Feature: Ford's driving force

A group of exhausted Ford Motor Company executives had just returned from a grueling trip to Europe and were looking forward to home and a hot shower. Suddenly, CEO Jacques Nasser brightened. "Hey, it's only the middle of the afternoon," he said. "Let's go down to the design studio. We could spend four or five hours!"

"He has boundless energy," says David Cole, director of the Office for the Study of Automotive Transportation at the University of Michigan. "The question is, can he pull everybody else in the company with him?"

Nasser has been poking under Ford's hood since his days as a student intern at Ford Australia. Now he's in the driver's seat, bent on transforming the world's second-largest automaker into "the world's leading consumer company for automotive services."

"He feels to the depth of his soul that what he's doing is right for Ford," Cole says.

To succeed, Nasser will have to jettison the company's old ways and use technology to open up communication with its customers: To listen as no car company has listened before; to know its customers so well that it can sense and respond to their needs even before they articulate them; to provide not just cars, but also all their automotive needs.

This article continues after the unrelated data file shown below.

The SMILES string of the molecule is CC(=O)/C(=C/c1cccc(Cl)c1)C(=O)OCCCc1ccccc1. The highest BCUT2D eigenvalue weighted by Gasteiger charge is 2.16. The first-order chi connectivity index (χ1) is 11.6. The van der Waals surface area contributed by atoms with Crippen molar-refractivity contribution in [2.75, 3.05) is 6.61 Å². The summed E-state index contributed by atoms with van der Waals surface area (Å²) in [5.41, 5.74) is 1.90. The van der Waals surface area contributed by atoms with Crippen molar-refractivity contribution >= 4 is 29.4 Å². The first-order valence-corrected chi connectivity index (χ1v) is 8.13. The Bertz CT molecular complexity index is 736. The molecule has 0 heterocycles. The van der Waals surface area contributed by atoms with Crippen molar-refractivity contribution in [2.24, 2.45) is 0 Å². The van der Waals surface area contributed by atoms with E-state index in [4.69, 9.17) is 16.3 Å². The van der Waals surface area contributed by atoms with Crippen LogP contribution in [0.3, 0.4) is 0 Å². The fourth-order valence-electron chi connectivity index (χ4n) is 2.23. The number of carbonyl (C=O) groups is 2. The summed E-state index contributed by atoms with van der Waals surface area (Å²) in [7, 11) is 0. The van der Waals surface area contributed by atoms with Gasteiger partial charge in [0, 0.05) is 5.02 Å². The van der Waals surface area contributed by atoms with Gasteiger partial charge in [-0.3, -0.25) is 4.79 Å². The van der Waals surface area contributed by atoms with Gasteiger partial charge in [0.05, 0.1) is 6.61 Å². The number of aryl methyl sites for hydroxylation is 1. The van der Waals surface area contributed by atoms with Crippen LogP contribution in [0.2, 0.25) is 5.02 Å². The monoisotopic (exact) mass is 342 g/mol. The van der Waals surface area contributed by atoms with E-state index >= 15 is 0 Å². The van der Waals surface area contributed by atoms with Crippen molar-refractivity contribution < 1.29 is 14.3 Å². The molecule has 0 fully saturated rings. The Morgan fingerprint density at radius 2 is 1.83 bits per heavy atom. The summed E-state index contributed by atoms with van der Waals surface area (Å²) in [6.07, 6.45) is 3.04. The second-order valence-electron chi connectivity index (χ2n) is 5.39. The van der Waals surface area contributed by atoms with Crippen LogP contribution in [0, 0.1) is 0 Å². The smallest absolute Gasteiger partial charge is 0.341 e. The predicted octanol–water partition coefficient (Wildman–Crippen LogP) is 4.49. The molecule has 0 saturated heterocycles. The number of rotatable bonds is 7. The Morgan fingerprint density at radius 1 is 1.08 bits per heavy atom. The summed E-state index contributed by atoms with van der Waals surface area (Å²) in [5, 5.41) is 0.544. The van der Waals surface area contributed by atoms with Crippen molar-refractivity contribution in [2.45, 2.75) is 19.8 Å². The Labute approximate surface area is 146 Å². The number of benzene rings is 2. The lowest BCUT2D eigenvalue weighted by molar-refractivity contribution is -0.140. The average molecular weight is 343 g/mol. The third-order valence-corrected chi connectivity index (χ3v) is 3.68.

A long road

Nasser's strategy relies heavily on information technology, which he calls "the bloodstream that feeds the business process." And he acknowledges that Ford could use a transfusion. "I'd say in terms of design and engineering, [IT is] quite advanced," he says. "In terms of manufacturing process - average; in terms of logistics/supply chain - out-of-date; in terms of customer interface and data mining - out-of-date."

Nasser cites Wal-Mart Stores as a model for integrating technology - particularly in driving logistics. "I think they may not even think about it as technology, but that's probably the best of all worlds - when it's ingrained," he says.